The reason I took up running marathons is multifaceted. It involves a series of confrontations with particular ideas about living and being a Human. Namely; what is our fullest potential?
It is easy to imagine the answer to this question in its negative sense. What if an individual permits an ungoverned expression of all their bad habits? This could be a poor diet, a lack of honesty, bad relationships with substances, a poor work ethic, and so on. It is obvious that the individual in question would slowly become overtaken by these poor habits. They will slowly walk, step by step, into a swamp that they can never escape from. Or rather, get swept up in a landslide that began with a few loose, tumbling pebbles. Worst of all, in this case, it will be their own doing, the consequences of willful blindness. We have all seen wrecked humans in this situation. No health, no money, no goals, no one to come to their aid, nothing. In the end the last of their spark may be extinguished by a final drug overdose or some other tragic finale.
But imagine the alternative. What is the destiny of an individual who opts to open their eyes? What would become of the person who aims to recognize their own faults in character and strive for their sake and others to improve upon them or integrate them in a more healthy and productive manner? What if the individual went on an intentional quest to seek out their most formidable demons in the darkest recesses of their psyche? What if we aimed to capitalize on our personality and using each day as an opportunity to observe who we are through an honest confrontation with ourselves, with eyes wide open?
Running marathons is a part of this series of questions for me. I want to see what this body is capable of doing. I want to see what my mind is capable of surmounting. I believe the mind, body and soul to be inexorably connected. One cannot be affected without affecting the others. A marathon is a painful physical endeavour indeed, but it is even more so a psychological accomplishment.
The point here is that, in the first example, the individual who let their life fall apart may be forgiven for their unsavoury path. Life is brutal. It is difficult. It is not fair. It is painful and heart wrenching. We are all going to loose everything in the end. There is no shortage of reasons to opt out of our lives, to slowly become bitter, to descend into a drug dependancy, etc. It is a true leap of faith to embrace the struggle of life voluntarily.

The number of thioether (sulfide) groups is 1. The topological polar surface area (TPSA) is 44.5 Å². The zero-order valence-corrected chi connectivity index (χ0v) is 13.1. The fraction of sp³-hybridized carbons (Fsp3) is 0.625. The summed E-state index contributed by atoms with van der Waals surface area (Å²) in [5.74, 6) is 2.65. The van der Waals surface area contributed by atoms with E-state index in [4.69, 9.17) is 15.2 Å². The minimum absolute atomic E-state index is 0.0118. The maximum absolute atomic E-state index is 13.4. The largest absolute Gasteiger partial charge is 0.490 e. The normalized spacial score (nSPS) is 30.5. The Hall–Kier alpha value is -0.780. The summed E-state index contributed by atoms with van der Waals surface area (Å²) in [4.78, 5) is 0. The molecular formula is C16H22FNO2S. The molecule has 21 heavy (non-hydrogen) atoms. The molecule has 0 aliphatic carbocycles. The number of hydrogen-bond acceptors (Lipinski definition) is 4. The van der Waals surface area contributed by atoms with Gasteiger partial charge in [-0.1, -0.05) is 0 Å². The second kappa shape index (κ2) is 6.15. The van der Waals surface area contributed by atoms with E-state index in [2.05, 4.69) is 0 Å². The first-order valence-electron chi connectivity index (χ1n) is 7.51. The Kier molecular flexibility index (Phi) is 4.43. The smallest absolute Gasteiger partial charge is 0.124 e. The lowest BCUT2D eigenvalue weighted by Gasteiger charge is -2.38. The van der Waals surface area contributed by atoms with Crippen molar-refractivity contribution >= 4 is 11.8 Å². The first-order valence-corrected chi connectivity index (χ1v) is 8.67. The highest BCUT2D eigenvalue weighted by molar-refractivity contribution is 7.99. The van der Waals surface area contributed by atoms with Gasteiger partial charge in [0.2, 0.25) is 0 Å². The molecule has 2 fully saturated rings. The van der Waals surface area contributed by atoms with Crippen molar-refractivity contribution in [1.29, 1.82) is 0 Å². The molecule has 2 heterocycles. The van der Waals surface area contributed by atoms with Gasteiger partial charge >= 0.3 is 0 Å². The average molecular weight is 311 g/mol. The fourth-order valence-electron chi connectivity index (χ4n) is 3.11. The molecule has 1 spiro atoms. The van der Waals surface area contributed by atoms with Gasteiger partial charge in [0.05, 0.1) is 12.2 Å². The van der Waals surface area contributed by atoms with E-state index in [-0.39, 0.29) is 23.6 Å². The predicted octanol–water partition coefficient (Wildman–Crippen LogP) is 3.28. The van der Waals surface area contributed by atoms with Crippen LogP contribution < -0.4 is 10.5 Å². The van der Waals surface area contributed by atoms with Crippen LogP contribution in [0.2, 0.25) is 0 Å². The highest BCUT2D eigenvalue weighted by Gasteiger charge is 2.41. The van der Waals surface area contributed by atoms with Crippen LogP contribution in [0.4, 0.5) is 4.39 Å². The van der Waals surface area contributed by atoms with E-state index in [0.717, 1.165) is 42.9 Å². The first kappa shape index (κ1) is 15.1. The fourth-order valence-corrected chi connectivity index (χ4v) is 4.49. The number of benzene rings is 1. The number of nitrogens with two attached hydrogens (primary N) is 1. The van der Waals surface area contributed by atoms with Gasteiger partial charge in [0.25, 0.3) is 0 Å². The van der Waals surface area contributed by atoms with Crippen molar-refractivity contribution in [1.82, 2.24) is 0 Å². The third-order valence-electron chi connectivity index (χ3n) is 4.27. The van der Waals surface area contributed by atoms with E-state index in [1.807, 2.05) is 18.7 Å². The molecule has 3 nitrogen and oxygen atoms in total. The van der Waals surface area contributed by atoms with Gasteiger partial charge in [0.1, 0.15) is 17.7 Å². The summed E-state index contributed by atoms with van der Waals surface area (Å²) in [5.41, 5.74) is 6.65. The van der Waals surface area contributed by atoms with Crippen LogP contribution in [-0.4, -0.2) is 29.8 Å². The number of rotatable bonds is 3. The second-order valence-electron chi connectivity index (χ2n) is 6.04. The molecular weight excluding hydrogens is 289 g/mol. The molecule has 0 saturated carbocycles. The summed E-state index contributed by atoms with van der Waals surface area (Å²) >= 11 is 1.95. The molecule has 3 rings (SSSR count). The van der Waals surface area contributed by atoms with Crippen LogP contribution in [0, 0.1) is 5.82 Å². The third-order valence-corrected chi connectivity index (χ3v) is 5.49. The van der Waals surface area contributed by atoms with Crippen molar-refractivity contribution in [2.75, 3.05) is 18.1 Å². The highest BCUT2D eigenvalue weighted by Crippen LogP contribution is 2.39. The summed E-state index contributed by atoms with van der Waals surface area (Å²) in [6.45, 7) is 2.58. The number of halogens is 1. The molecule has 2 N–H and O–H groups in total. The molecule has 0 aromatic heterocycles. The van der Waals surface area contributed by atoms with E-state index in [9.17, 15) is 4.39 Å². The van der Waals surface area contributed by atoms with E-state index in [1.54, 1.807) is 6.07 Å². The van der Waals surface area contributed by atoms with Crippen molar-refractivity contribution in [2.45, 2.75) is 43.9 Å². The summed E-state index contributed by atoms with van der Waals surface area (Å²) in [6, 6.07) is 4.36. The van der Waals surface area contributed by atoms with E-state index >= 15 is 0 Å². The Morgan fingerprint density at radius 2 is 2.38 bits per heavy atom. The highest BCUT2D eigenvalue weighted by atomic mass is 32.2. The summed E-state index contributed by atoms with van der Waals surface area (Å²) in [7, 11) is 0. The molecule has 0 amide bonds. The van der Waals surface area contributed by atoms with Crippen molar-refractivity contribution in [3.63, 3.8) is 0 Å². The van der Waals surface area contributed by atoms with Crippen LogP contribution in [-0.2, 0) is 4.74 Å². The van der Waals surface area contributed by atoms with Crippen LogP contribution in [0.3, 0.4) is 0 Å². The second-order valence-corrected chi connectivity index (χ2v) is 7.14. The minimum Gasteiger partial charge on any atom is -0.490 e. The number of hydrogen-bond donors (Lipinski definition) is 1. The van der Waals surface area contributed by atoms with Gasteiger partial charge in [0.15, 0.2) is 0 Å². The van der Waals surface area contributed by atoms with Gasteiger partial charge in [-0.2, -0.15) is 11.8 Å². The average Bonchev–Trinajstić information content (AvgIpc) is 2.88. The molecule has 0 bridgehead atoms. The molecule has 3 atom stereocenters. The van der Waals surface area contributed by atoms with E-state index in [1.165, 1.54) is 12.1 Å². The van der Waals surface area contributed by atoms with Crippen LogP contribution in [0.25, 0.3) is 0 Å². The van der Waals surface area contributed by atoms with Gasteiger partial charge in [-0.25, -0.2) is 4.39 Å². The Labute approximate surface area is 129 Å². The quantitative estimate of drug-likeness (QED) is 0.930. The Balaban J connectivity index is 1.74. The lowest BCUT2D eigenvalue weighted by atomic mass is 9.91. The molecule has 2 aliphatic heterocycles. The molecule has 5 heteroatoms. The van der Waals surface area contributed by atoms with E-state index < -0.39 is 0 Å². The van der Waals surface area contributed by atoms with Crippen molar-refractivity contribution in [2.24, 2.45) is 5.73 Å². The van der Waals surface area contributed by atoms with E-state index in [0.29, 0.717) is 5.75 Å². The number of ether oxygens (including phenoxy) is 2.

It takes courage beyond measure to show up naked before the trials of life as you are.
I run Marathons because I believe life to be the greatest challenge. I run marathons to train for life. After finishing my first 42.5Km race I was overcome with tears and emotion. I had just watched myself tolerate and persevere through more pain than I would have ever thought was reasonable before hand. It gave me a newfound source of self-respect and confidence. I carry that with me now. I know I can handle the challenge. I bore witness to it.
This is not a perfect science mind you. My attitude towards life ebbs and flows day by day. Sometimes swinging towards such pronounced negativity that I easily become fooled into feeling I have not grown at all. This is not to say that I still don’t have a long path ahead. I still repeatedly fall to the influence of greater emotions. I still struggle to understand and negate the ways particular to me in which I sabotage my relationships and myself. But like the Marathon, I must keep putting one foot in front of the other. Keep going. Forgive myself, and keep moving forward despite the pain, because the finish line is glorious.
In the end, I know I am stronger now than any time previous. I am slowly becoming who I am meant to be like a river eroding a mountain. The exciting part for me are the questions “what are the upper limits to this personal and, more broadly, human development?” “Is there an upper limit? Questions of this sort inform my path forward.
Now the compensatory side of the story needs a voice. A light bulb that is on 24/7 will burn out far faster than a light bulb that is switched off when no one is in the room. A human is similar. We cannot be going at max output every single day. One will go crazy, probably loose their health and maybe even die an untimely death. I have been learning the hard and stubborn way that weneedrest. We need to recover. I see it in myself as my mind starts to spin out of control, my emotions deregulate and my body breaks down when the daily grind become too relentless. Thus I arrive at The Floatation Centre for a much needed pause.
In my experience the flotation tanks provide an endless amount of benefit. Floating weightless on the salt water gives my body a critical chance to heal and let go of tension. I can tune into the parts of my body that are in more pain than others and this informs my subsequent yoga and other recovery routines. I can feel certain muscles twitch and shake as my body slowly let’s go. The added advantage of not perceiving any light, sound or smell allows my psyche to wind down and reflect, plan, and dream in a much more relaxed and effective manner. Beyond that, my mind occasionally stops all together and I am just left alone with my breath and my beating heart. Those peaceful moments in the tank are some of the most rejuvenating experiences I have ever had. Let alone the insight into myself gained from a total absence of outside stimulation has been pivotal for cultivating more self-awareness. I have made many of my major life decisions in the tanks. At this point, floating is indispensable.
The float tanks are a blessing and The Floatation Centre is a gift for anyone with a body and a mind that needs a break and needs to heal. I offer many thanks to Lindsay, Palmer, and the rest of the team for providing such a wonderful service to everyone in HRM.
And of course, thank you dearly for supporting my running.